Last summer, I took the girls for walks in our neighborhood frequently, and one of their favorite places to go was to “Sam and Molly’s house.” Sam and Molly were little kittens. Sam, a fluffy black and white kitty, was the more friendly of the two. Molly, solid black, was more aloof.

Since the weather has warmed up, we’ve gone by Sam and Molly’s house a few times, but we’ve only seen Sam outside. Today, our neighbor came outside, so I asked if they still had Molly. No, she was hit by a car.

Helen asked (as usual) where Molly was. So I told her. This has been an interesting discussion for the past 30 minutes, as Helen works through it. She’s been alternately tearful and hopeful as she asks me, “Where did Molly go?” and “Is Molly coming back?” And then accusing: “Did Mommy run over Molly? Daddy? Nannie?” I explained that there are lots of drivers on the road, and that I didn’t know who it was. But it wasn’t me, or Daddy, or Nannie, or anyone that she knew. Then hopeful again: “Will a bandaid fix it?”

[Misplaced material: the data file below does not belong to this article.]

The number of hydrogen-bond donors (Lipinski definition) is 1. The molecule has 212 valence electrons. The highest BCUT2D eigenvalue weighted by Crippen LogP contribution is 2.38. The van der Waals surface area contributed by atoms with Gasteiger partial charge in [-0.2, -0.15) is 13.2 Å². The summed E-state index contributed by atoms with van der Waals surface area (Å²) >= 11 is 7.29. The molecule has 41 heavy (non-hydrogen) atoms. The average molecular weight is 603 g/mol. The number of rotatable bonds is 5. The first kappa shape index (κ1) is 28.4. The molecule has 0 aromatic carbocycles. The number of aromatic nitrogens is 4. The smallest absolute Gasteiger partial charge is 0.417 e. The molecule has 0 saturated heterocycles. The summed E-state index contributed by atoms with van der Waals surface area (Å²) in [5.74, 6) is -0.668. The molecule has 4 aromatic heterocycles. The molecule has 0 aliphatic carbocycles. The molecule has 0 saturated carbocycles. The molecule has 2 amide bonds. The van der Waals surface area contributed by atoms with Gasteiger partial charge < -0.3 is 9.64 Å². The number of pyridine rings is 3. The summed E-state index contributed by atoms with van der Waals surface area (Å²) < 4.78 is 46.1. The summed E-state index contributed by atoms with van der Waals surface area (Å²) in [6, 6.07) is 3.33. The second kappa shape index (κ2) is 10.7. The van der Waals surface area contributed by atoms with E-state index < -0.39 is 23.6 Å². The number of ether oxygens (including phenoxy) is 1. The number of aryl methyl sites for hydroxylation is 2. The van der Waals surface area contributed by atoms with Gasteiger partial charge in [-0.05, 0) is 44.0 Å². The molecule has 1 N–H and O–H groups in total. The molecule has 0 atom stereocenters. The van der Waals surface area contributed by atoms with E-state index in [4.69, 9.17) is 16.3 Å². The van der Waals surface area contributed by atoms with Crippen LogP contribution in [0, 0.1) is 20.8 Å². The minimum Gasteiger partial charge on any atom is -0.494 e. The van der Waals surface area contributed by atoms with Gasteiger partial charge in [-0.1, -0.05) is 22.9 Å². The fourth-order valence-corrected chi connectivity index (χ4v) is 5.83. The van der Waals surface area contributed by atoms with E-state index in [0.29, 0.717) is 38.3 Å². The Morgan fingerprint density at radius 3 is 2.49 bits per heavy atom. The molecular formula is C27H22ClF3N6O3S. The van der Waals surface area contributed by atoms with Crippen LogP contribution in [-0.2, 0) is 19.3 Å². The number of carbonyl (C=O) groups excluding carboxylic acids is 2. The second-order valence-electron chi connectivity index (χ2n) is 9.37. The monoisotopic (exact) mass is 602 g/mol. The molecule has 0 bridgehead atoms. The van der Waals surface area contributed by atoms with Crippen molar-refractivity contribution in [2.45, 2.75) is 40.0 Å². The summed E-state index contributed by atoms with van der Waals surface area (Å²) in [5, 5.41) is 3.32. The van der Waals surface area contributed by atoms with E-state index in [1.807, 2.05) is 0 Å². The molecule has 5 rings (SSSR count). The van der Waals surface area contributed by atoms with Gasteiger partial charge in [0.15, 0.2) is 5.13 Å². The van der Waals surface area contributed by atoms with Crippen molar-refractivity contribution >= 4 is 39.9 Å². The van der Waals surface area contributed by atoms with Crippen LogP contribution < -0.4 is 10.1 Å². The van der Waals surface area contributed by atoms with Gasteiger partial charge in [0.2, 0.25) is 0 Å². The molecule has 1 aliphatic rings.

It’s difficult to explain death to a not-yet-four-year-old, but I didn’t want to gloss over it or lie to her. I want my child to be worldly and filled with hope at the same time. We have six pets — one of them will eventually get sick and leave us. And then I can explain that our animal(s) are playing with Molly now.

Several days of discussion will follow, I’m sure, as she remembers this and wants to talk about it or cry about it.

But now she wants to watch “Dumbo.”

One thought on “Mortality”

  1. Elaine, there is a book called “The Next Place” that is wonderful for helping to explain death to small children, Discovery Toys used to sell it but so do most of the chain stores. It really helped my daughters and it is beautifully written.

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